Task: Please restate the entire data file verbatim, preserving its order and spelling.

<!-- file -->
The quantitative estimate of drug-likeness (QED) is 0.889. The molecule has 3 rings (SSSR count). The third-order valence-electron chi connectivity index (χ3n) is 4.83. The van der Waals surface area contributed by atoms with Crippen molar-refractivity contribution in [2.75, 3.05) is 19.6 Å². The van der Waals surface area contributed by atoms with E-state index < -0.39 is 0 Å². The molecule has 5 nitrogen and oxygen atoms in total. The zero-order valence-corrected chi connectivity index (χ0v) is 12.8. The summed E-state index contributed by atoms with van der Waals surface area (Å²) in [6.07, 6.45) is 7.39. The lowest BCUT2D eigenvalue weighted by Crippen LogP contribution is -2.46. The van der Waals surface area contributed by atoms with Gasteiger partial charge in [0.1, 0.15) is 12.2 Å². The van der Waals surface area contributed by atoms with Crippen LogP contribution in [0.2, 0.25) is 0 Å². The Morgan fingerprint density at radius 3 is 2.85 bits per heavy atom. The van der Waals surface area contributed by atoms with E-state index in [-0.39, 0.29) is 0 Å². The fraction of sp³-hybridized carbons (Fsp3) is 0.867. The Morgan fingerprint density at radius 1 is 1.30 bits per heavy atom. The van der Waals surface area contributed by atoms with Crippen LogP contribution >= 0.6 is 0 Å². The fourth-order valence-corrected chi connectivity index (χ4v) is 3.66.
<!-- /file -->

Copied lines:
The quantitative estimate of drug-likeness (QED) is 0.889. The molecule has 3 rings (SSSR count). The third-order valence-electron chi connectivity index (χ3n) is 4.83. The van der Waals surface area contributed by atoms with Crippen molar-refractivity contribution in [2.75, 3.05) is 19.6 Å². The van der Waals surface area contributed by atoms with E-state index < -0.39 is 0 Å². The molecule has 5 nitrogen and oxygen atoms in total. The zero-order valence-corrected chi connectivity index (χ0v) is 12.8. The summed E-state index contributed by atoms with van der Waals surface area (Å²) in [6.07, 6.45) is 7.39. The lowest BCUT2D eigenvalue weighted by Crippen LogP contribution is -2.46. The van der Waals surface area contributed by atoms with Gasteiger partial charge in [0.1, 0.15) is 12.2 Å². The van der Waals surface area contributed by atoms with Crippen LogP contribution in [0.2, 0.25) is 0 Å². The Morgan fingerprint density at radius 3 is 2.85 bits per heavy atom. The van der Waals surface area contributed by atoms with E-state index in [-0.39, 0.29) is 0 Å². The fraction of sp³-hybridized carbons (Fsp3) is 0.867. The Morgan fingerprint density at radius 1 is 1.30 bits per heavy atom. The van der Waals surface area contributed by atoms with Crippen LogP contribution >= 0.6 is 0 Å². The fourth-order valence-corrected chi connectivity index (χ4v) is 3.66.